picture of the FOR OQM TMA during integration

00048_PSISDG10566_105662I_page_5_2.jpg

The alignment of the TMAs has demonstrated a fully predictable behaviour. Thanks to a dedicated alignment software, the alignment of the mirrors has been achieved in a reduced number of iterations. The achieved WFE performance is well within specification.

The final behaviour of the TMA has been fully modeled with Code V software and the model will be used for the global instrument simulator.

Figure 4 :

As built model : fit of WFE measurement

00048_PSISDG10566_105662I_page_6_1.jpg

The vibration qualification of the TMA has been performed by Astrium. The measurement after the vibration test has shown no evolution of the hardware performance.

The TMA qualification campaign ended with the operational temperature test at 20K. The cryo chamber behaviour demonstrated the capability to reach the required temperature over all the hardware with very little gradients. The optical performances have been checked during the cryo cycling and the optical parameters have been measured within the specification.

Figure 5 :

Thermal cycling of FOR OQM TMA cryo test

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5.

Process improvement

Although compliant with the state of the art cosmetic specification, the manufacturing of the FOR OQM mirrors has shown that the residual micro-scratches due to the polishing could have an impact on the scattered light. The Bidirectional Reflectance Distribution Function (BRDF) is the measurement that describes this effect. In order to reduce the quantity of scattered light, Sagem has improved the polishing process to reduce any residual surface defects on the mirrors surface. This process shows very good results that will yield to Flight Model mirrors of very high quality. The micro-roughness reached on the flight mirrors is currently below 0.5 nm RMS.

Figure 6:

Process performance for Flight Model mirror (μ-roughness 0.4 nm)

00048_PSISDG10566_105662I_page_7_1.jpg

The BRDF performance of optical surface can be easily measured in the case of flat surfaces but becomes more complicated in the case of spherical or aspherical mirrors. This topic has been extensively studied to monitor the process performance improvement. Sagem has set-up a procedure to derive the BRDF performance from the micro-roughness measurement. This model has been validated on samples thanks to the collaboration with ESA and shows a good correlation between the prediction and the actual measurement.

The BRDF derivation from micro-roughness measurement has been modelized by Dittman [1] and has been used to anticipate the impact of the micro-roughness. However, this model seems not to be fully applicable. A SiC sample has been polished with a very low micro-roughness (0.3 nm RMS) and the BRDF measurement has been performed. The measurement is plot against the prediction of the Dittman model for various micro-roughness (0.5 nm, 1 nm and 1.6 nm) on the next graph. It turns out that the measured BRDF rather fit the 1 nm micro-roughness prediction. This outcome is being analysed to be confirmed and the micro-roughness measurement are also being cross-checked.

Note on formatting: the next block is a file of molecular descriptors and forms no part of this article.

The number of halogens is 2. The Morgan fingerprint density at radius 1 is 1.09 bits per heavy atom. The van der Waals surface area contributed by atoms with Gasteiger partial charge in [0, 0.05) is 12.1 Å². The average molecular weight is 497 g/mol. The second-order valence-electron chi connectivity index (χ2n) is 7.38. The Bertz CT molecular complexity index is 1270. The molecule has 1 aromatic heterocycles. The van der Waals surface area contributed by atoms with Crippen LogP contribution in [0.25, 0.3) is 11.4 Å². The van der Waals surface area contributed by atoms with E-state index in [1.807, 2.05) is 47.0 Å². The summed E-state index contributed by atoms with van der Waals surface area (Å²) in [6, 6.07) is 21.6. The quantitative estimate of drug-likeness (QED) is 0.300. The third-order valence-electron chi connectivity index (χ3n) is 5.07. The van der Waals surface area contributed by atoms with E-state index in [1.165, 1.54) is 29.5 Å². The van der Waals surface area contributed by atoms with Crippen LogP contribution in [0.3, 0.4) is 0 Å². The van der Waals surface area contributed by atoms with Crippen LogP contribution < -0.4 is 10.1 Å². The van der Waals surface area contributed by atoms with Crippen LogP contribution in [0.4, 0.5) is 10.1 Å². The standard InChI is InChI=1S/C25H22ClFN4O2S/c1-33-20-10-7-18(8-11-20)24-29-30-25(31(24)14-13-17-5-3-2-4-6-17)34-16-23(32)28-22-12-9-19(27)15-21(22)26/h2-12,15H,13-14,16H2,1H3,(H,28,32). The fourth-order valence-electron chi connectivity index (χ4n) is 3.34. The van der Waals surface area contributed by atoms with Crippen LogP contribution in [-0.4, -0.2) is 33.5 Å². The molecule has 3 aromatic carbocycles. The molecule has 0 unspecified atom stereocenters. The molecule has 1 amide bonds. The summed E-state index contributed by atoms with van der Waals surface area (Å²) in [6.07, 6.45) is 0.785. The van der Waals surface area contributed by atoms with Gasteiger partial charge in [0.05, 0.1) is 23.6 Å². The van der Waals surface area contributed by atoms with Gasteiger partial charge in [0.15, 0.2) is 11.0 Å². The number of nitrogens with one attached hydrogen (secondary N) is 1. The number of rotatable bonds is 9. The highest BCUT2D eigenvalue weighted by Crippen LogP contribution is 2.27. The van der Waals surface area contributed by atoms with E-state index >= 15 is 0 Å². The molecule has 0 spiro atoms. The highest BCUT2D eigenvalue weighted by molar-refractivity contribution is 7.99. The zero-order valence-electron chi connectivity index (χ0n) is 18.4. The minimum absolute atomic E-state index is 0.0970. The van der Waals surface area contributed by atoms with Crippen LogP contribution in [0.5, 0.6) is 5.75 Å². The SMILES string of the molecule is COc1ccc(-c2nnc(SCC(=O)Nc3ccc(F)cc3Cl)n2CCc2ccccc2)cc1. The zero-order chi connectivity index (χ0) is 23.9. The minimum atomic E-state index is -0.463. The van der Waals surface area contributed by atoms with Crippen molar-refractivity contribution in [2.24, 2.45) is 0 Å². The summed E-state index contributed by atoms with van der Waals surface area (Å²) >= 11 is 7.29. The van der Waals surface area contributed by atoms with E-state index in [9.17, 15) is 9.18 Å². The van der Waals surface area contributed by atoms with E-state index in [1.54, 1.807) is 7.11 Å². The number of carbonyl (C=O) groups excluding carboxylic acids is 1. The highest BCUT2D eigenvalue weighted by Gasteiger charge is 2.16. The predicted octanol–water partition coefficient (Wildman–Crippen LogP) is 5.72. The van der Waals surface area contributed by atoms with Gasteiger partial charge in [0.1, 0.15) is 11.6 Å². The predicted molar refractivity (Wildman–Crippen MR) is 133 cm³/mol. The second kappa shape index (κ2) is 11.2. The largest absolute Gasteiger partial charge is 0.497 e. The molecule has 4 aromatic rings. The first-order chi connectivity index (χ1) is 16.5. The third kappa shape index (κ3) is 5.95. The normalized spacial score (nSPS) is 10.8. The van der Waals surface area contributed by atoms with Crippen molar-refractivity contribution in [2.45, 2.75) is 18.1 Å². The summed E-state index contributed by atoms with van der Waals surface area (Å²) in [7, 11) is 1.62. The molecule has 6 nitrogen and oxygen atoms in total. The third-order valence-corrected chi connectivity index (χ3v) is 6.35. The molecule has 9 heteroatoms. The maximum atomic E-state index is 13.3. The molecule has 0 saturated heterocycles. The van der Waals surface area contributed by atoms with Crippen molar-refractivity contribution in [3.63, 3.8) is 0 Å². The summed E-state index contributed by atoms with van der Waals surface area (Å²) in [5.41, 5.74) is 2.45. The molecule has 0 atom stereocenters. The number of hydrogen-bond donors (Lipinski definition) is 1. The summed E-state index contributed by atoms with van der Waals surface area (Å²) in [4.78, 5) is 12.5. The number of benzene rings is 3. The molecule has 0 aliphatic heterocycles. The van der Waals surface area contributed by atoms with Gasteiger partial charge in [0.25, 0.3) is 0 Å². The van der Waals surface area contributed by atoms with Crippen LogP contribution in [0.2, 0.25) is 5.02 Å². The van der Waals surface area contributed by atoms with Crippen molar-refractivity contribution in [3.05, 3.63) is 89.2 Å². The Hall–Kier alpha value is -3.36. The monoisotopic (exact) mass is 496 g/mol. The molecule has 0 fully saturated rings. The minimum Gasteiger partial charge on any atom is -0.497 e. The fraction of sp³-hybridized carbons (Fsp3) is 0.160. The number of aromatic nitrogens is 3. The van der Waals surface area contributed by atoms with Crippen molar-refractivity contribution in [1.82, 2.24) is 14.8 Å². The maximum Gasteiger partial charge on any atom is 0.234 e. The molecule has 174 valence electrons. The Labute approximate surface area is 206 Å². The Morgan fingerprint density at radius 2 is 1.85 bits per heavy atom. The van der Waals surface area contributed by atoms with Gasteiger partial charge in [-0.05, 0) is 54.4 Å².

Figure 7:

Comparison between actual BRDF measurement and prediction with Dittman model

00048_PSISDG10566_105662I_page_7_2.jpg

6.

Conclusion

This paper summarizes the contribution of Sagem to the NIRSpec project. It includes the polishing and coating of the mirrors to the alignment and the test of the TMAs. The design activities have shown that the manufacturing budget should enable to manufacture the TMAs in the specification. The manufacturing and the testing of the qualification model have validated most of the steps of the process up to the cryo testing.

The polishing process has been improved wrt BRDF criteria and the achieved micro-roughness is well under the initial value. A model of the BRDF prediction has been developed to derive the BRDF performance from the micro-roughness measurement.

Thanks

Sagem’s manufacturing workshop, Sagem’s testing workshop and Sagem’s integration workshop engineers and operators.

Astrium’s contribution and ESA’s collaboration and fruitful discussion.

CSL’s courtesy and professionalism.

References

[1] 

Contamination function of stray contamination analysis, M. G. Dittman, Proceedings of SPIE Vol. 4774 (2002).Google Scholar

© (2017) COPYRIGHT Society of Photo-Optical Instrumentation Engineers (SPIE). Downloading of the abstract is permitted for personal use only.
Jacques Rodolfo, Jacques Rodolfo, } "Polishing, coating and integration of SiC mirrors for space telescopes", Proc. SPIE 10566, International Conference on Space Optics — ICSO 2008, 105662I (21 November 2017); doi: 10.1117/12.2308212; https://doi.org/10.1117/12.2308212